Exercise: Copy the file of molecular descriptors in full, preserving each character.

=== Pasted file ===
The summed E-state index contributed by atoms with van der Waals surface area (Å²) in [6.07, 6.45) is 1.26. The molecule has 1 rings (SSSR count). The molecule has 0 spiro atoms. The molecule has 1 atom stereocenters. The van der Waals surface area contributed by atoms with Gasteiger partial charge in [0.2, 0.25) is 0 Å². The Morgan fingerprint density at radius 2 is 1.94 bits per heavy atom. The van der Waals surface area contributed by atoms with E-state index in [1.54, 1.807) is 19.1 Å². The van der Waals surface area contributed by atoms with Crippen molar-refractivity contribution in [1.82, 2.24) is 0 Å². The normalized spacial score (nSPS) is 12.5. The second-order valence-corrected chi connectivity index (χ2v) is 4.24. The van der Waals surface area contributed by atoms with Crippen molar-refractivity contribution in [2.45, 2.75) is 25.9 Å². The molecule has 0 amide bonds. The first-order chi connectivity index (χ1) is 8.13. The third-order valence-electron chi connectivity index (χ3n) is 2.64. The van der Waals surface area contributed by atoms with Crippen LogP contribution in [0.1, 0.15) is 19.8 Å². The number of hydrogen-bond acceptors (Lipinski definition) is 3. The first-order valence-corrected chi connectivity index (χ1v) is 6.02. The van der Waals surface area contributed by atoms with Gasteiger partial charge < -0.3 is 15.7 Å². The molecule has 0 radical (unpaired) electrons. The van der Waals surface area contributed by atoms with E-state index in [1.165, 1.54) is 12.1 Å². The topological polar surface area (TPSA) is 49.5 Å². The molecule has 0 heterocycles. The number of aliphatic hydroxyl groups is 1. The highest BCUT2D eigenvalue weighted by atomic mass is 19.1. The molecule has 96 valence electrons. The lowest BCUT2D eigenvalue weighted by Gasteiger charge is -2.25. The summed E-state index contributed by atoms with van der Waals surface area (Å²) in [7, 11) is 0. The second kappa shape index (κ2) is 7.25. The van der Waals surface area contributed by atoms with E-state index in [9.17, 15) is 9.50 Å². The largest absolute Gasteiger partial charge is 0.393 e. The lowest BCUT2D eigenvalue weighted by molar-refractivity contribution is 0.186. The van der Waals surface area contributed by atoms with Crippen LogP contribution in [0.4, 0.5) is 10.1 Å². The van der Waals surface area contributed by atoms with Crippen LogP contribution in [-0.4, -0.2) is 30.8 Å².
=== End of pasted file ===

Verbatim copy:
The summed E-state index contributed by atoms with van der Waals surface area (Å²) in [6.07, 6.45) is 1.26. The molecule has 1 rings (SSSR count). The molecule has 0 spiro atoms. The molecule has 1 atom stereocenters. The van der Waals surface area contributed by atoms with Gasteiger partial charge in [0.2, 0.25) is 0 Å². The Morgan fingerprint density at radius 2 is 1.94 bits per heavy atom. The van der Waals surface area contributed by atoms with E-state index in [1.54, 1.807) is 19.1 Å². The van der Waals surface area contributed by atoms with Crippen molar-refractivity contribution in [1.82, 2.24) is 0 Å². The normalized spacial score (nSPS) is 12.5. The second-order valence-corrected chi connectivity index (χ2v) is 4.24. The van der Waals surface area contributed by atoms with Crippen molar-refractivity contribution in [2.45, 2.75) is 25.9 Å². The molecule has 0 amide bonds. The first-order chi connectivity index (χ1) is 8.13. The third-order valence-electron chi connectivity index (χ3n) is 2.64. The van der Waals surface area contributed by atoms with Crippen LogP contribution in [0.1, 0.15) is 19.8 Å². The number of hydrogen-bond acceptors (Lipinski definition) is 3. The first-order valence-corrected chi connectivity index (χ1v) is 6.02. The van der Waals surface area contributed by atoms with Gasteiger partial charge < -0.3 is 15.7 Å². The molecule has 0 radical (unpaired) electrons. The van der Waals surface area contributed by atoms with E-state index in [1.165, 1.54) is 12.1 Å². The topological polar surface area (TPSA) is 49.5 Å². The molecule has 0 heterocycles. The number of aliphatic hydroxyl groups is 1. The highest BCUT2D eigenvalue weighted by atomic mass is 19.1. The molecule has 96 valence electrons. The lowest BCUT2D eigenvalue weighted by Gasteiger charge is -2.25. The summed E-state index contributed by atoms with van der Waals surface area (Å²) in [7, 11) is 0. The second kappa shape index (κ2) is 7.25. The van der Waals surface area contributed by atoms with E-state index in [9.17, 15) is 9.50 Å². The largest absolute Gasteiger partial charge is 0.393 e. The lowest BCUT2D eigenvalue weighted by molar-refractivity contribution is 0.186. The van der Waals surface area contributed by atoms with Crippen LogP contribution in [0.4, 0.5) is 10.1 Å². The van der Waals surface area contributed by atoms with Crippen LogP contribution in [-0.4, -0.2) is 30.8 Å².